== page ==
Anecdotes II: Preschool

What do you call a baby bear?

There was a time when I cried a river because I was so confident when our stern English teacher, who chain-smoked and wore ruby-red lipstick five days a week, asked me what my answer was to the question: “What do you call a baby bear?” from our quiz.  I encircled letter C which was boar so I said “C-Boar” ( it was just one letter away from bear) but my classmate said, “No it’s B-Cub” and he said it with a Duh, Are You For Real? face so I started tearing up. Then I bawled like the embarrassed five-year-old girl that I was.

The purple lunchbox

There was a time when I mistook my lunchbox for another classmate’s lunchbox. I ended up taking it home with me. I don’t blame myself though, since our lunchboxes were identical. No two things are absolutely the same but for a six-year-old, little things, actual details like light scratches or cheap stickers, were easy to miss. My lunchbox was from Price Smart, hers was probably purchased elsewhere but both of them were purple with a yellow handle and had a Baby Loony Tunes design in front.

When I got home that day, my mom was surprised to see me carrying a lunchbox. She said I left mine at home because whenever someone celebrated their birthday at school, our teacher would ask us to write down a reminder on our assignment notebooks–a reminder telling us that the birthday celebrant would be treating the class to fast food (minus the soft drinks.) Maybe I was in a rush to get to the school bus early, to avoid being squished between the sweaty grade school boys, that I somehow forgot that we had Jollibee spaghetti and birthday cake for snacks during recess.

The owner of the lunchbox called me at home that afternoon. She asked me to please, please go to her house in Ubas St. so I could return her kidnapped lunchbox. I made excuses (I didn’t want to trouble my dad so I could ask for a ride all the way to her house) but I brought it to school with me the next day.

Thinking about the lunchbox incident always makes me smile.

Find your height

There was a time when I felt self-conscious, for the first time ever, about my height when I overheard someone seated behind me say, “Oh, she’s sooo tall.” I was five or six, I think. I didn’t know how to regard the comment because it made me feel uneasy. It wasn’t hard finding my spot whenever teachers asked the class to “find your height.” What I would do was wait for everyone else to assemble so I could position myself at the back of the line.  I actually never minded how lanky I was (most of the other kids were chubby and cute) before hearing that comment. Knowing that the cute little girls were usually in front of the line didn’t do wonders for my self-esteem as a kid. But things have changed.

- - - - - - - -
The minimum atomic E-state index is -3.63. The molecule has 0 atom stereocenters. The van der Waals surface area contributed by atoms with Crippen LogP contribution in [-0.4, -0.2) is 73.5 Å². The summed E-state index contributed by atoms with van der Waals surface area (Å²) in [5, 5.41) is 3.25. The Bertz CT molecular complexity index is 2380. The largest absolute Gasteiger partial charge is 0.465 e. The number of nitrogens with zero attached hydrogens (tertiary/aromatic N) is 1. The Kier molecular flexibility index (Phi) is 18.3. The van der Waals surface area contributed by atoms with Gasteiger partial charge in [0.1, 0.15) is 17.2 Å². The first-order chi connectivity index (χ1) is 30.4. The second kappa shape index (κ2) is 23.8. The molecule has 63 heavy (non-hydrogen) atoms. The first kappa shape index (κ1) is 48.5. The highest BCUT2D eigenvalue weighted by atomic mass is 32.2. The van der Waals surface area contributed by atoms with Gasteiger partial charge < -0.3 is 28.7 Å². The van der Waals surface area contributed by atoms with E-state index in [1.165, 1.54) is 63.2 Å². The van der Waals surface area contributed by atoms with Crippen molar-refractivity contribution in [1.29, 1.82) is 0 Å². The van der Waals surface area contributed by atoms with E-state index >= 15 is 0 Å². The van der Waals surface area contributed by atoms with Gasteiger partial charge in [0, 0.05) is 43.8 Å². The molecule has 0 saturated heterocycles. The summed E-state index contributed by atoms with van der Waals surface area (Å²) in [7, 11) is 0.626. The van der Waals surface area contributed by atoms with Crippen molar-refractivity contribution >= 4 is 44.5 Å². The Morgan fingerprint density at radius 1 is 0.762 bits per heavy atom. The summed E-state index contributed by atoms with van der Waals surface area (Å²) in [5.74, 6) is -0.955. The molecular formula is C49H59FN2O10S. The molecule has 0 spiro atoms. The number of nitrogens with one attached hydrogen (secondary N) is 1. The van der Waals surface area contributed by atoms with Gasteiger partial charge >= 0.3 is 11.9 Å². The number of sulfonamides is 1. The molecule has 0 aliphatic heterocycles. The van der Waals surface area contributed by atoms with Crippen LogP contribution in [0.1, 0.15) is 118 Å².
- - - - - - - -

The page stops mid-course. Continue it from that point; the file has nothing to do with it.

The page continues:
The untold tale of the broken pencil

There was a time when I laughed but felt bad about it afterwards when the class bully sat at a guy classmate’s desk while said classmate was singing “My Heart Will Go On” for our practical test in music. The bully, whose name I still remember but refuse to divulge here, took a newly sharpened pencil from our classmate’s desk, stared him in the eye while our poor classmate’s voice shook as he sang, and, this was the part that shocked me–ground the pencil’s sharp lead on the desk then broke the pencil in half like a madman. A six-year-old madman!

My classmates continued revelling in the awkwardness unfolding before the blackboard. I (excluding the poor owner of the pencil, who feigned indifference and tried belting it out like Celine Dion) was the sole witness to that bully’s heinous crime.

Tears welled up in our classmate’s eyes and his voice shook even more violently. The funny thing was our teacher probably awarded him extra points for his seemingly sincere gut-wrenching performance. For fear of drawing attention to myself and getting scolded, I stifled my laughter. When the bully wasn’t reprimanded, that’s when I felt bad. Our geeky classmate let the bully win.

Most people think high school is cruel. I don’t. If high school is cruel, preschool is hell. The problem with children is that they’re so transparent with their emotions. You could look at this transparency in a positive light, but sometimes, you have to be plastic to avoid getting other people hurt.

The reader

There was a time when I almost gave up on reading. I was four and my English text book, with its exercises about pronouncing three- and four-letter words, was the enemy I planned to conquer. Not wanting to be at the bottom of the class, I was hard-pressed to get ahead of my classmates with reading. I was close to giving up when I couldn’t string together the sounds each letter made so I could utter the whole word. Even my mom, whom I asked to help, became frustrated with me. I learned. Eventually. Now I couldn’t imagine my life if I turned out to be dyslexic. I would’ve probably missed out on a lot of fairy tales.


There was a time when I brought pancit for our Farewell Party in Prep but was never able to discover what it tasted like. After the party was over, I went to the lobby to wait for my dad. I saw my teacher carrying the big bilao of pancit on one hand. She waved at me with the other as she innocently said, “Goodbye. Enjoy your summer vacation Karmela.”


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